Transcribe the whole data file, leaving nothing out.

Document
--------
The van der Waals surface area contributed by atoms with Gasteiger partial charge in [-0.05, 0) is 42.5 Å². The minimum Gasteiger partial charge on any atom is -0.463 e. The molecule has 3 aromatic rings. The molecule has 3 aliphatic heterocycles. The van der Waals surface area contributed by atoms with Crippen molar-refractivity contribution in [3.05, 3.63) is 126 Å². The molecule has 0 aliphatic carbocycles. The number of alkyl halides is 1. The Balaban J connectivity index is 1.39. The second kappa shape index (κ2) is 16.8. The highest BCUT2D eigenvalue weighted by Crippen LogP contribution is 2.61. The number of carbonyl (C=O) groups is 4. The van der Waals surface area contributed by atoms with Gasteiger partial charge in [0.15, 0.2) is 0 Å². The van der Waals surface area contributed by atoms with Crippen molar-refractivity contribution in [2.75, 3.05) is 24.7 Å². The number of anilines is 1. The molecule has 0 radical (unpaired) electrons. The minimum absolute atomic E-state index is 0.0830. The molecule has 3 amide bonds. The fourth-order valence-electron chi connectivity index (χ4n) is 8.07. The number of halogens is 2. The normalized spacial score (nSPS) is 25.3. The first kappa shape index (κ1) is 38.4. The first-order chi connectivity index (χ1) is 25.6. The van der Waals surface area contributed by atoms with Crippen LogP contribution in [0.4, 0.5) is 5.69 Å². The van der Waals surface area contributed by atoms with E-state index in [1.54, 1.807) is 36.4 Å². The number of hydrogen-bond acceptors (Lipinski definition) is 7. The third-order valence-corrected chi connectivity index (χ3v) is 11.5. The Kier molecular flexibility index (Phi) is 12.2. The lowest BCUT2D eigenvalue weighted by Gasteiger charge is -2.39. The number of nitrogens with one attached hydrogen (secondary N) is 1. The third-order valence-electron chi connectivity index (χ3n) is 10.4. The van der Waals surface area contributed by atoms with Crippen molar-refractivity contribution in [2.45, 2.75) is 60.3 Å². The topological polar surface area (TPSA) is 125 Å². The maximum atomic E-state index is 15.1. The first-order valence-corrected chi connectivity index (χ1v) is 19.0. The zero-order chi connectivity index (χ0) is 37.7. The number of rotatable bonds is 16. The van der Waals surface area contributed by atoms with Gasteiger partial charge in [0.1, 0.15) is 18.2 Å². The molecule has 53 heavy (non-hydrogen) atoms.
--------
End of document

The van der Waals surface area contributed by atoms with Gasteiger partial charge in [-0.05, 0) is 42.5 Å². The minimum Gasteiger partial charge on any atom is -0.463 e. The molecule has 3 aromatic rings. The molecule has 3 aliphatic heterocycles. The van der Waals surface area contributed by atoms with Crippen molar-refractivity contribution in [3.05, 3.63) is 126 Å². The molecule has 0 aliphatic carbocycles. The number of alkyl halides is 1. The Balaban J connectivity index is 1.39. The second kappa shape index (κ2) is 16.8. The highest BCUT2D eigenvalue weighted by Crippen LogP contribution is 2.61. The number of carbonyl (C=O) groups is 4. The van der Waals surface area contributed by atoms with Gasteiger partial charge in [0.15, 0.2) is 0 Å². The van der Waals surface area contributed by atoms with Crippen molar-refractivity contribution in [2.75, 3.05) is 24.7 Å². The number of anilines is 1. The molecule has 0 radical (unpaired) electrons. The minimum absolute atomic E-state index is 0.0830. The molecule has 3 amide bonds. The fourth-order valence-electron chi connectivity index (χ4n) is 8.07. The number of halogens is 2. The normalized spacial score (nSPS) is 25.3. The first kappa shape index (κ1) is 38.4. The first-order chi connectivity index (χ1) is 25.6. The van der Waals surface area contributed by atoms with Crippen LogP contribution in [0.4, 0.5) is 5.69 Å². The van der Waals surface area contributed by atoms with E-state index in [1.54, 1.807) is 36.4 Å². The number of hydrogen-bond acceptors (Lipinski definition) is 7. The third-order valence-corrected chi connectivity index (χ3v) is 11.5. The Kier molecular flexibility index (Phi) is 12.2. The lowest BCUT2D eigenvalue weighted by Gasteiger charge is -2.39. The number of nitrogens with one attached hydrogen (secondary N) is 1. The third-order valence-electron chi connectivity index (χ3n) is 10.4. The van der Waals surface area contributed by atoms with Crippen molar-refractivity contribution in [2.45, 2.75) is 60.3 Å². The topological polar surface area (TPSA) is 125 Å². The maximum atomic E-state index is 15.1. The first-order valence-corrected chi connectivity index (χ1v) is 19.0. The zero-order chi connectivity index (χ0) is 37.7. The number of rotatable bonds is 16. The van der Waals surface area contributed by atoms with Gasteiger partial charge in [0.1, 0.15) is 18.2 Å². The molecule has 53 heavy (non-hydrogen) atoms.